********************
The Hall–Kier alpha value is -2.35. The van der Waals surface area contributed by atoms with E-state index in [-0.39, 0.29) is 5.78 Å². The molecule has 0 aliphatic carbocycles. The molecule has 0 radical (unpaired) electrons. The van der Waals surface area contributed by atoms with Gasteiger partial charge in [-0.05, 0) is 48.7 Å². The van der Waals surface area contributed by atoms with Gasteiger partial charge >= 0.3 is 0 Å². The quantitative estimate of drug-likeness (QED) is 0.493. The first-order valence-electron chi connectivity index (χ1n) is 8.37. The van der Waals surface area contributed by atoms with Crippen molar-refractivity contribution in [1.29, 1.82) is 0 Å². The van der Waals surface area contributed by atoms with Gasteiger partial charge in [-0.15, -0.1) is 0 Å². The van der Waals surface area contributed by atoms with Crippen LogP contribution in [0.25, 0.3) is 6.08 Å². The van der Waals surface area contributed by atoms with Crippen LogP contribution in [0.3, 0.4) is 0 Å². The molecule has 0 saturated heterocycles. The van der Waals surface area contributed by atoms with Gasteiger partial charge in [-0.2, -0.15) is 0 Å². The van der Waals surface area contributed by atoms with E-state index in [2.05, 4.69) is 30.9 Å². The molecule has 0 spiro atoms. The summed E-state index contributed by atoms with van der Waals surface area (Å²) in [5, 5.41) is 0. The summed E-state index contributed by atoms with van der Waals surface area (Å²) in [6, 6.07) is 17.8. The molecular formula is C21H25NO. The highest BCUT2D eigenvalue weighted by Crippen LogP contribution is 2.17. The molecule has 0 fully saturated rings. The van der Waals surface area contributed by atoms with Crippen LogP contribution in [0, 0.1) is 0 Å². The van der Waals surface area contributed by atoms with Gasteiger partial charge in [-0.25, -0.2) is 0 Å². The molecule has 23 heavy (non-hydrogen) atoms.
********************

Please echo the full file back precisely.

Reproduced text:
The Hall–Kier alpha value is -2.35. The van der Waals surface area contributed by atoms with E-state index in [-0.39, 0.29) is 5.78 Å². The molecule has 0 aliphatic carbocycles. The molecule has 0 radical (unpaired) electrons. The van der Waals surface area contributed by atoms with Gasteiger partial charge in [-0.05, 0) is 48.7 Å². The van der Waals surface area contributed by atoms with Gasteiger partial charge >= 0.3 is 0 Å². The quantitative estimate of drug-likeness (QED) is 0.493. The first-order valence-electron chi connectivity index (χ1n) is 8.37. The van der Waals surface area contributed by atoms with Crippen molar-refractivity contribution in [1.29, 1.82) is 0 Å². The van der Waals surface area contributed by atoms with Gasteiger partial charge in [-0.15, -0.1) is 0 Å². The van der Waals surface area contributed by atoms with Crippen LogP contribution in [0.25, 0.3) is 6.08 Å². The van der Waals surface area contributed by atoms with Crippen LogP contribution in [0.3, 0.4) is 0 Å². The molecule has 0 saturated heterocycles. The van der Waals surface area contributed by atoms with Gasteiger partial charge in [-0.2, -0.15) is 0 Å². The van der Waals surface area contributed by atoms with E-state index in [2.05, 4.69) is 30.9 Å². The molecule has 0 spiro atoms. The summed E-state index contributed by atoms with van der Waals surface area (Å²) in [5, 5.41) is 0. The summed E-state index contributed by atoms with van der Waals surface area (Å²) in [6, 6.07) is 17.8. The molecular formula is C21H25NO. The highest BCUT2D eigenvalue weighted by Crippen LogP contribution is 2.17. The molecule has 0 fully saturated rings. The van der Waals surface area contributed by atoms with Crippen LogP contribution in [0, 0.1) is 0 Å². The van der Waals surface area contributed by atoms with Gasteiger partial charge in [-0.25, -0.2) is 0 Å². The molecule has 23 heavy (non-hydrogen) atoms.